SELHuG member Trevor Moore is the co-editor of a fascinating book being published on 7th March, which should appeal to all Humanists.
Words in Pain is a rediscovered treasure. First published anonymously in 1919, these letters from a dying woman to her doctor encapsulate an attitude to death which is fiercely independent of religion but full of hope. Despite being well reviewed in the Times Literary Supplement, the book became unavailable until Trevor Moore came across it in the Conway Hall Library and set about discovering who had written the letters and republishing the letters with new background material. He identified the author and her great-granddaughter, Jocelyn Catty, who has coedited the letters and contributed an Afterword describing the unusual circumstances of Jacoby’s death and what followed.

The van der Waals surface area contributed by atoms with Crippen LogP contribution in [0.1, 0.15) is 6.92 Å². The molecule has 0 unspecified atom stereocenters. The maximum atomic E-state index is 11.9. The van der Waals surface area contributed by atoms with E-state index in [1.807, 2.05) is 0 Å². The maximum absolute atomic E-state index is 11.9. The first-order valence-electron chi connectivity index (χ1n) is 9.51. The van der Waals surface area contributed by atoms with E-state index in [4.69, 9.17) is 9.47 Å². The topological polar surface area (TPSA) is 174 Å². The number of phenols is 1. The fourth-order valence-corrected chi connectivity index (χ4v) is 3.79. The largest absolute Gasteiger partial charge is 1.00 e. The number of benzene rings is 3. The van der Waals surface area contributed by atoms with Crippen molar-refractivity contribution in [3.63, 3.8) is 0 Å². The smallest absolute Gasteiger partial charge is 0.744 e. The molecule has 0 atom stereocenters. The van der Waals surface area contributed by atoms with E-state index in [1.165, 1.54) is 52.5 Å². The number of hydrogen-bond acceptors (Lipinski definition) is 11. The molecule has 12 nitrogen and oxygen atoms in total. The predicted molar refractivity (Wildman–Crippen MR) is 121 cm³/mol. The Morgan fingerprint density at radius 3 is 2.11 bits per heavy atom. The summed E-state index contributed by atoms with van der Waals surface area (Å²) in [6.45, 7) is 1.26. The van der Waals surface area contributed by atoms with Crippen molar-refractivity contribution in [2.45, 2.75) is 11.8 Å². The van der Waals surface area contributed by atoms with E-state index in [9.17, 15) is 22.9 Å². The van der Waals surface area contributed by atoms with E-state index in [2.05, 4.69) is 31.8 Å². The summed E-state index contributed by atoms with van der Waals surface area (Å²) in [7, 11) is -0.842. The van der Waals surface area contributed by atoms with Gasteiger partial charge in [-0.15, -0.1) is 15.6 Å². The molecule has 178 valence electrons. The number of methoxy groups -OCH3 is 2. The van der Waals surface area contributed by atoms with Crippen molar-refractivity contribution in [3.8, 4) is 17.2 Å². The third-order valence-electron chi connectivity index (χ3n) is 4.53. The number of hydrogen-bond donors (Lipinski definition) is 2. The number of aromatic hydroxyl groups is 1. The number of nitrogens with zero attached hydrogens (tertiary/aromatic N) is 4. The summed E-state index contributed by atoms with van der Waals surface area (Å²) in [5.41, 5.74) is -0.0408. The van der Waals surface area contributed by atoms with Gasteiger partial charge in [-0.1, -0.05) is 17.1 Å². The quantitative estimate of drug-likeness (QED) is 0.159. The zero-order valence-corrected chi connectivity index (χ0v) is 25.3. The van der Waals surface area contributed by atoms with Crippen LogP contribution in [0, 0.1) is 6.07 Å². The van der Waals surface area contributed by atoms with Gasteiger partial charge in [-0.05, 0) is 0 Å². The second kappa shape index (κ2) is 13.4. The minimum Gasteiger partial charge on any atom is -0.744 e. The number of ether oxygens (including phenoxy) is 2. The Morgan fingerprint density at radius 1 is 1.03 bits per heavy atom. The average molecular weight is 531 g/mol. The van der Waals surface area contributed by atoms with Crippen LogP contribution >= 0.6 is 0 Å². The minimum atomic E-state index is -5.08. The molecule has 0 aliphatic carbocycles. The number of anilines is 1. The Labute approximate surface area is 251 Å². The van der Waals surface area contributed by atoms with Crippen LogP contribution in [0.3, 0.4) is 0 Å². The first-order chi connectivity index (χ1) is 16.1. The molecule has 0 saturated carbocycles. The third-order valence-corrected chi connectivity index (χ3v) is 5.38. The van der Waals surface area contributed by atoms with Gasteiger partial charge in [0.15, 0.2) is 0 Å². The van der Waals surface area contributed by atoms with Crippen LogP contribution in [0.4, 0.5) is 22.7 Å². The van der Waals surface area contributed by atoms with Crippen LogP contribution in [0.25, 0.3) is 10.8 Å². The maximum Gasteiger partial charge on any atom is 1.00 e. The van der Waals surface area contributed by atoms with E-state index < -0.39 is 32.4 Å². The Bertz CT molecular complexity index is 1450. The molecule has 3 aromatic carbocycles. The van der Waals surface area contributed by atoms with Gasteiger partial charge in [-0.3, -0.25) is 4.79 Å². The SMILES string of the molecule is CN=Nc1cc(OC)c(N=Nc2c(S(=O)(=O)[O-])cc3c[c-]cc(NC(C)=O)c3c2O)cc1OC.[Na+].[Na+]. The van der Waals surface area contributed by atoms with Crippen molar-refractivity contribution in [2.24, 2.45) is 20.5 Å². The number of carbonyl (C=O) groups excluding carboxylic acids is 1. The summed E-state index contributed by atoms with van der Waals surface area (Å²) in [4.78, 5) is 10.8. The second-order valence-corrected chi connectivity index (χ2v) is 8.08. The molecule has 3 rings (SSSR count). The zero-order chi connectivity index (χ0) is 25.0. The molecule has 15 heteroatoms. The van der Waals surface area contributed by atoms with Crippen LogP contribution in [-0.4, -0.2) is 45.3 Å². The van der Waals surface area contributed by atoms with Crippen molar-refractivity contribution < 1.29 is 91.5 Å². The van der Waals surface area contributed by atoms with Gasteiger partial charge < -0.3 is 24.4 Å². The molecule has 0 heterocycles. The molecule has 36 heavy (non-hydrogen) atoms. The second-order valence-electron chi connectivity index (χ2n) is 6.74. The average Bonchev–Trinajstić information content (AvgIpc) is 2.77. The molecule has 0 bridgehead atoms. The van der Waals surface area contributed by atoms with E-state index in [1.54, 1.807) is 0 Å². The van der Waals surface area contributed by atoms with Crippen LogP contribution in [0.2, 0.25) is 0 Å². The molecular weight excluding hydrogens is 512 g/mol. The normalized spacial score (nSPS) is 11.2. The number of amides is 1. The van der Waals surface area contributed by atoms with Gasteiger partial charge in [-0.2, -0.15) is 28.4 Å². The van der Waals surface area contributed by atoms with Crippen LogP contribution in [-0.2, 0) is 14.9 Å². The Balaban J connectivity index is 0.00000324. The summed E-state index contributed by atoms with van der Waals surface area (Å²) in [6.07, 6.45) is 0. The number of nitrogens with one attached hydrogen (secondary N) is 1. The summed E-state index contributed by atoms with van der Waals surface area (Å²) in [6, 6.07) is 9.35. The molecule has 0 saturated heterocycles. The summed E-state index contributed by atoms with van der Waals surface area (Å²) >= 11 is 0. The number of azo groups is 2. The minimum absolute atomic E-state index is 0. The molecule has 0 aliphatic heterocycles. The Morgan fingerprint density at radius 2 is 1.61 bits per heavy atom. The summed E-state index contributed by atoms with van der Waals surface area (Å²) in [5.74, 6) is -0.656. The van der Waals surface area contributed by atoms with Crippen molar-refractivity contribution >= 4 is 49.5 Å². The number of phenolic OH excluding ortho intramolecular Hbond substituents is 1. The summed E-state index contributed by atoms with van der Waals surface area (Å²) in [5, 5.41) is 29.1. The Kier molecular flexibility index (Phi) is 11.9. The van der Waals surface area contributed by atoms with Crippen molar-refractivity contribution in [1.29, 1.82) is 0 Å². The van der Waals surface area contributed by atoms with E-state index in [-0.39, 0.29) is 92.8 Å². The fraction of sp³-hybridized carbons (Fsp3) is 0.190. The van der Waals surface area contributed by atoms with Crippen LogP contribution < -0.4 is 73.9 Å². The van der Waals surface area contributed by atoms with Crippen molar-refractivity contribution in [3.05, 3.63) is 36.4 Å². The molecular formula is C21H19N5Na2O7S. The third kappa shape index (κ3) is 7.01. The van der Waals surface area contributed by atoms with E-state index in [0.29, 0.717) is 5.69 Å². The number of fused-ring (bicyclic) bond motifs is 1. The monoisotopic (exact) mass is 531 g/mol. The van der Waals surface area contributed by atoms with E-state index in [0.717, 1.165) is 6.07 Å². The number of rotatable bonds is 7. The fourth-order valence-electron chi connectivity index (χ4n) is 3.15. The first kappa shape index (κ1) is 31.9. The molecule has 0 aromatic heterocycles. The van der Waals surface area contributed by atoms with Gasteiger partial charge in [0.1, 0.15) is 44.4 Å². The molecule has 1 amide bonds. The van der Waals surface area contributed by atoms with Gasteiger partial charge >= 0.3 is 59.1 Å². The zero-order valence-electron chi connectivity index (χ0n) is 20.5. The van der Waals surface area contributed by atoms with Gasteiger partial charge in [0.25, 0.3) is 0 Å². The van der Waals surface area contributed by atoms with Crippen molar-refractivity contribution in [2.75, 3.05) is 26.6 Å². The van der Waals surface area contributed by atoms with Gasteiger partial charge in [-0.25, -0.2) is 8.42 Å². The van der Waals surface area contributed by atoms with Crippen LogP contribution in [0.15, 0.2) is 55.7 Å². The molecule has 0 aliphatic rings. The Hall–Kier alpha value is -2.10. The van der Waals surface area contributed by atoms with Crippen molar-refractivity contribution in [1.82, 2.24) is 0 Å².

The book will appeal to diverse readers: those who will appreciate the picture of family life and love, interspersed with clear-headed musings on the nature of illness, loss and death; those interested in the development of rationalist thought, humanism and liberal education and in the history of adoption; those who relish its vivid recreation of the social and personal life of its times; and those who will find comfort in its account of coming to terms with death without religion to cushion the blow. As her dialogues with the doctor, a Christian, show, Jacoby is witty and erudite, and rails against the dogmas of organised religion while espousing a passionate morality.